In the spirit of election season, Citizens4Community is sponsoring an "Across the Divide" workshop 4-8:30 p.m. Tuesday, Oct. 30 at City Hall. They are currently recruiting 12-15 people who identify politically as Red (conservative) and 12-15 who identify as Blue (liberal).

The workshop is designed to help people on either side of the divide understand and value their differences, while co-existing alongside one another, resulting in development of empathy for each other and mutual conversation.

Workshop presenter Heidi Venture, of Heidi Venture Consulting LLC in Hood River, received her master's degree in organizational leadership from Gonzaga University. She has long been concerned about the lack of civility between political parties. She is taking on the challenge of helping people learn to have civil discussions and relationships across the political divide.

Venture will educate the participants around common values, the problems of dehumanization, and communication skills that don't strive to change people's minds but build bridges to greater understanding of differences.

The communication skills include reflective compassionate listening, listening for values, using "I" messages, and forming questions to deepen understanding. These skills make it possible to discuss political issues—and keep talking.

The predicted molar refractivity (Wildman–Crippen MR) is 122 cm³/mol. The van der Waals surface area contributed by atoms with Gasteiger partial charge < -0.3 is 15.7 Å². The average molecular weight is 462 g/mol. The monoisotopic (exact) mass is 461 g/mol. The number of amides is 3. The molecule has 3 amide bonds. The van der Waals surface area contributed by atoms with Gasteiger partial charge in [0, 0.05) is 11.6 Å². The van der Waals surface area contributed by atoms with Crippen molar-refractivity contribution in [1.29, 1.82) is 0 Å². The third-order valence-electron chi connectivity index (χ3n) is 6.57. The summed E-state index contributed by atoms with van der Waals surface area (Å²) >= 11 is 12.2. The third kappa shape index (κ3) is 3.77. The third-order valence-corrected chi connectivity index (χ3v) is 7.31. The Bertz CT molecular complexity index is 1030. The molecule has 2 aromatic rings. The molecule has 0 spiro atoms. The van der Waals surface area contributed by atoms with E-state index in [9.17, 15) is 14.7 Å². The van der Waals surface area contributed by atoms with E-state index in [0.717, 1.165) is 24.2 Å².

Venture's main goal is to have workshop participants from either side of the aisle end the evening with a hug and perhaps going out for pizza together.

This is an experiential workshop just for participants with no audience. There will be a light meal provided. It is offered free of charge thanks to financial support from the Ford Family Foundation.

— Click HERE for more information and to learn how you can reserve your free seat for this valuable workshop. —

C4C seeks to help ease political divisiveness

Have you found yourself concerned about the political divide in our country? Are you interested in finding ways to work together to create solutions—like our Founding Fathers did—based on ideals this country was established on?

Do you want to be open to understanding the other side and valuing what they contribute to our democracy?…Or think a solution may be found in relationships and communication skills?